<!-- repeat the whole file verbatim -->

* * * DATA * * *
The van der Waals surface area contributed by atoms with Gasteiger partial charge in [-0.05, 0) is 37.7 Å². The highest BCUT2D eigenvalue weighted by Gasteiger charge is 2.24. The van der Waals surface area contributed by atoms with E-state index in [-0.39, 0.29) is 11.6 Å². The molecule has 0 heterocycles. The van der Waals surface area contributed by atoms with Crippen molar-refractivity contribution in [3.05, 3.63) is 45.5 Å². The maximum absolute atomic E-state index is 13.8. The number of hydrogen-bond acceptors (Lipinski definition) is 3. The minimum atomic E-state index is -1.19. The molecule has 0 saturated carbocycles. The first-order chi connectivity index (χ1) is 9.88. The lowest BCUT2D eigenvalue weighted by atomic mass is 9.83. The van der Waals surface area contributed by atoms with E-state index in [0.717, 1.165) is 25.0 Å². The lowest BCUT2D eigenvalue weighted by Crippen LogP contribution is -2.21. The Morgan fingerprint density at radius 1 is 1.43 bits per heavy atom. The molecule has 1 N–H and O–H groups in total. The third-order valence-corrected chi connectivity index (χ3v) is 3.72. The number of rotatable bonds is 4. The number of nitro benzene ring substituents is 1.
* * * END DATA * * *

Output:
The van der Waals surface area contributed by atoms with Gasteiger partial charge in [-0.05, 0) is 37.7 Å². The highest BCUT2D eigenvalue weighted by Gasteiger charge is 2.24. The van der Waals surface area contributed by atoms with E-state index in [-0.39, 0.29) is 11.6 Å². The molecule has 0 heterocycles. The van der Waals surface area contributed by atoms with Crippen molar-refractivity contribution in [3.05, 3.63) is 45.5 Å². The maximum absolute atomic E-state index is 13.8. The number of hydrogen-bond acceptors (Lipinski definition) is 3. The minimum atomic E-state index is -1.19. The molecule has 0 saturated carbocycles. The first-order chi connectivity index (χ1) is 9.88. The lowest BCUT2D eigenvalue weighted by atomic mass is 9.83. The van der Waals surface area contributed by atoms with E-state index in [0.717, 1.165) is 25.0 Å². The lowest BCUT2D eigenvalue weighted by Crippen LogP contribution is -2.21. The Morgan fingerprint density at radius 1 is 1.43 bits per heavy atom. The molecule has 1 N–H and O–H groups in total. The third-order valence-corrected chi connectivity index (χ3v) is 3.72. The number of rotatable bonds is 4. The number of nitro benzene ring substituents is 1.